Face front, 'Rama Readers! This is your temporary host George Marston. Our fearless leader David Pepose is off recuperating from NYCC, so I'll be your host this week as we blast through some rapid fire reviews! We'll start off with a look at Supergirl #13...
Supergirl #13 (published by DC Comics; review by George Marston) 'Rama Rating: 7 out of 10 It's clear that one of Michael Green and his erstwhile writing partner Michael Johnson's goals with their Supergirl series has been world-building, establishing a rogues' gallery, supporting cast, and base of operations for Kara, independent from Superman. This is never more evident than in issue #13, where she is visited by her first recurring villain, and in her own version of the fortress of solitude, no less. It also looks like Kara is ready to accept the truth about Krypton. This book is remarkably consistent, but there's little charm in this issue's script. Sam Basri's art, as fun and readable as it is, doesn't match the level of regular artist Mahmud Asrar, though colorist Dave McCaig provides a nice throughline. Solid fun, but not electrifying.
Not My Bag; Published by Image Comics; Review by Erika D. Peterman; ’Rama Rating: 9 out of 10:For the young artist at the center of Sina Grace’s lovely Not My Bag, a job at a high-end department store was supposed to be a temporary financial fix. But he finds a seductive world full of emotional turmoil and manipulation among the meticulously arranged displays. While becoming an expert on salesmanship (gray is “ash,” “dark pearl” and “charcoal”) he navigates the surprisingly treacherous waters of retail. That's an interesting premise by itself, but writer/artist Grace also weaves in the main character’s struggle with the ghosts of relationships past and some sharp insights about fashion, from runway to ready-to-wear. The elegant black-and-white illustrations are full of details that will make you want to read Not My Bag more than once.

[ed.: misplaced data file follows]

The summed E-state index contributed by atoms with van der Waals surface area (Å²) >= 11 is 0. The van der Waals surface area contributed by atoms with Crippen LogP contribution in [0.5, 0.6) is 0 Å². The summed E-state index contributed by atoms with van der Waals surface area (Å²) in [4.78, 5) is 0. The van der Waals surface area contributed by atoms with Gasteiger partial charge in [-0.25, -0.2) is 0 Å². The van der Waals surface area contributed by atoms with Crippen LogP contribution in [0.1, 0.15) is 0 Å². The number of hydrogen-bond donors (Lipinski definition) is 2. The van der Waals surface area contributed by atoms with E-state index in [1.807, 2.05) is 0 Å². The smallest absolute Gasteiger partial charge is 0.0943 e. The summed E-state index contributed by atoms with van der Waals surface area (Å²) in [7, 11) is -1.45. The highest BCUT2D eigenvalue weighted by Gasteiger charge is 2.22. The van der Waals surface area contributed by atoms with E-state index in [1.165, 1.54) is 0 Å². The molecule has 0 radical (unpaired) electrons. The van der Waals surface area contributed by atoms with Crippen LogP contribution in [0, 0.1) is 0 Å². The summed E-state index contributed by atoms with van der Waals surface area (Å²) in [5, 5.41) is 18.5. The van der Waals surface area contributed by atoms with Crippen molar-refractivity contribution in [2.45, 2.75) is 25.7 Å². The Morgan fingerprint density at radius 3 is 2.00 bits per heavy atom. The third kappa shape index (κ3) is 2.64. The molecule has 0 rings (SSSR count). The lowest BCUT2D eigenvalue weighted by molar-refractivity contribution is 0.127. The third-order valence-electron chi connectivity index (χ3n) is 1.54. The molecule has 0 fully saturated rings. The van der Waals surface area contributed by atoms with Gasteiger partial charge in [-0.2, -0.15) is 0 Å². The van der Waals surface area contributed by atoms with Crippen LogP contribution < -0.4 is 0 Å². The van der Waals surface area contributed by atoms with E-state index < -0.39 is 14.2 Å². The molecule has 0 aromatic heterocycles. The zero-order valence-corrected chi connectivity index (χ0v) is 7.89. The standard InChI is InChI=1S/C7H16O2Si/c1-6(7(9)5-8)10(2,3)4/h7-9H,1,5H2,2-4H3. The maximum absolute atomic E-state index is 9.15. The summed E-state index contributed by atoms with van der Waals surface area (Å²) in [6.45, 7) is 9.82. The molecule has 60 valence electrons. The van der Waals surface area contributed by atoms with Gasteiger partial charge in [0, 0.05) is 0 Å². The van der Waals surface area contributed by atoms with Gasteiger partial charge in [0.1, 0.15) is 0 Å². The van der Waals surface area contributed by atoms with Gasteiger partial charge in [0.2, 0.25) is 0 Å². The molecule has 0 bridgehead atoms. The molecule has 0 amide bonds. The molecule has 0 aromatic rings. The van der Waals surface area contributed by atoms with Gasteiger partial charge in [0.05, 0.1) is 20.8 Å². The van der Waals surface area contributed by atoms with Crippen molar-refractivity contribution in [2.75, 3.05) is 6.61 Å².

Catwoman #13 (Published by DC Comics; Review by Jake Baumgart) RamaRating: 8 out of 10 It’s never easy to follow an amazing act. Judd Winnick was able to do something really special, and controversial, with DC’s New 52 reboot of Catwoman. However, Ann Nocenti does just that in this prologue to A Death in the Family. Nocenti and artist Rafa Sandoval keep the pace set by Winnick and March and keep Selina Kyle swinging. Dipping into the cat burglar’s past from issue #1, Nocenti establishes a story that is equal parts history and setting the tone going forward. The character is still the same after the creative team switch up which means more of what fans love about Selina Kyle. Jump on for the Joker story arc, stay for the awesome creative output by Nocenti and Sandoval.
ExSanguine #1 (Published by Dark Horse Comics; Review by Pierce Lydon; 'Rama Rating: 6 out of 10)
The horror genre maintains a dedicated fanbase because many people like to be scared. But as the market becomes oversaturated with lifeless rehashings of tried and true concepts, it becomes harder and harder to sort out truly good horror stories. Josh Scott Emmons and Tim Seeley present a mash-up of the serial killer and vampire stories we know in ExSanguine and while Seeley’s art shines, the script leaves something to be desired. The characters are hollow, for now, and they are set on an unclear path. That said, the book has the potential to go in a lot of different directions, anywhere from Zodiac-style drama to Kill Your Boyfriend levels of absurdity and that might be enough of a hook for some.